“The experience created this incredible bond between our folks and these inner city folks in Miami,” said Spivey. “It’s no longer just a single mom in Miami, but it’s about relationship and names. Our mission’s partnership became this powerful experience of relationship.” “Working in Angel Pittman works with children at one of the camps at Touching Miami the inner city is with Love. an effort that you is developing relationships with churches don’t tread in lightly,” Jason said. “It’s an that want to walk alongside us in this effort that’s a long-term commitment. We journey.” really want folks to come and partner with us in that process, but that takes By Courtney Hodges, CBF Communications more than one trip. What we want to see TML photo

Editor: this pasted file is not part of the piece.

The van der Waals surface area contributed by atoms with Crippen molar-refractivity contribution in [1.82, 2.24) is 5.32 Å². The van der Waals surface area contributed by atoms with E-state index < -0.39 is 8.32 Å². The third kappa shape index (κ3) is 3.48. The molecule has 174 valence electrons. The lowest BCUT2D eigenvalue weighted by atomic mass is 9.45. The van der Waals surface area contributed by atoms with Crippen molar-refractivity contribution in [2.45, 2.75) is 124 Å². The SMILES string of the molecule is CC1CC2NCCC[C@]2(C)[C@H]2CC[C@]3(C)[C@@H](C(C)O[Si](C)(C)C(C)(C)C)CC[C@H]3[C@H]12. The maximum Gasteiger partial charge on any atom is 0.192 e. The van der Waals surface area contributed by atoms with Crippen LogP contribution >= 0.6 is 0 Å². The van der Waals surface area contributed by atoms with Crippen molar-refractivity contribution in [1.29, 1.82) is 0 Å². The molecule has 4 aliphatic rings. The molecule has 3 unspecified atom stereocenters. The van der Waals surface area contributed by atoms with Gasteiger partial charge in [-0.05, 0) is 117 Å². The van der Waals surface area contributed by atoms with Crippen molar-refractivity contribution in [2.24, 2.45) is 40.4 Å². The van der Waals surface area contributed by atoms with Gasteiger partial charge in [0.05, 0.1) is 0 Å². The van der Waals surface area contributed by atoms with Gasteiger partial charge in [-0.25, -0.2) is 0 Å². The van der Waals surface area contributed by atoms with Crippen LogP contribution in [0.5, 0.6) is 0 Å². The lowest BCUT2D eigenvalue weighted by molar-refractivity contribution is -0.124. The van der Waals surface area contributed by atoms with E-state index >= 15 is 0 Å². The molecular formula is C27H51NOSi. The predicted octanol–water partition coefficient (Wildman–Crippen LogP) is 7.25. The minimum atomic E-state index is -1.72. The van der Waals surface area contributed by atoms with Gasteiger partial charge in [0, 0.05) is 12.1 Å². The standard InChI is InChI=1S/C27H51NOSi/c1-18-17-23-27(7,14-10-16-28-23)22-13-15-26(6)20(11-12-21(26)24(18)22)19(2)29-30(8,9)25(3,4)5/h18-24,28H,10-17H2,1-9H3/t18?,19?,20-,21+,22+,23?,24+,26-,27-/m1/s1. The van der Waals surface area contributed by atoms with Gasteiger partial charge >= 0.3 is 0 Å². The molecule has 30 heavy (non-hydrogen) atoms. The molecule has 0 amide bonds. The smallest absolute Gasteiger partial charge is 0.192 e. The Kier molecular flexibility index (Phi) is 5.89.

Jason, along with his wife Angel, serve single mothers and inner-city children as CBF Global Missions field personnel and youth in the Overtown community and directors of Touching Miami with of Miami. Love (TML) ministry. The Baptist Church of Beaufort “The folks that we work with and have established an intentional, covenantal the privilege of being in relationship with relationship with TML four years ago, are the inner city poor,” said Jason. “They which involves prayer, financial support are folks that have been forgotten, have and volunteers. been looked over and have struggled for “A lot of our folks have had powerful many years.” moments of spiritual transformation as we The church represents a partnership have worked with TML,” said The Baptist between TML and Central Baptist, which Church of Beaufort’s associate pastor Eric has ministered to the Miami homeless Spivey. “Whether it is community for 40 years. through the homeless In addition to the Sunday chapel ministry or working service, TML offers a clothing exchange with the children in LEARN – In 1994, Butch and Nell Green were appointed to serve as the first CBF Global Missions field and movie nights for the homeless. TML day camps, as we have personnel with TML. Angel and Jason Pittman joined the TML staff in August 2005. Keri Gage, a CBF AsYouGo also hosts an annual neighborhood festival, partnered together affiliate, serves as TML’s assistant director. social service referrals, parenting classes people in our church Learn more about the Pittmans and other field personnel in CBF’s missions education resources. To order, and day and summer camps for inner city have grown and call (888) 801-4223 or go to children and youth. moved into missionary “We get the opportunity to love on lifestyles.” SERVE – TML needs volunteers to serve as teachers, van drivers, guest preachers, musicians, baby sitters and tax advisers. To learn about volunteer opportunities visit For opportunities people that usually aren’t considered The Baptist Church on how you can partner or volunteer with other CBF field personnel around the world, contact Karen Gilbert at loveable,” said Angel. “In the past many of Beaufort’s missionary or (800) 352-8741. of the homeless we work with have been house hosted single neglected and pushed out of churches. moms from Miami. Pray – Pray that more churches will partner with TML. Pray for the volunteers and staff as they minister to We offer a place every Sunday morning The Miami mothers the Overtown community. that folks, in whatever way they come, are were offered child Give – The CBF Offering for Global Missions is the primary funding mechanism for CBF Global Missions welcome to worship.” care, tours of Beaufort work. Support the ministry of field personnel around the world by giving to the CBF Offering for Global Missions. “Probably what I enjoy the most is and were pampered To give, go to relationships with homeless guys,” said with manicures and Jason. “I like to be there for them, no pedicures. matter where they are, what they’re doing, to just be real to them, especially guys that are dealing with addiction. And I am willing to be there when they are ready for change, to walk alongside them, and when they do choose to work on these things to be there for them.” TML relies heavily on partnerships with churches, as well as gifts to CBF. Partner churches like Central Baptist, The Baptist Church of Beaufort in Beaufort, S.C., and Hendricks Avenue Baptist Church in Jacksonville, Fla., enable TML to be the presence of Christ Among the services TML offers to homeless people is a meal on Sundays after worship. to addicts, homeless, TML photo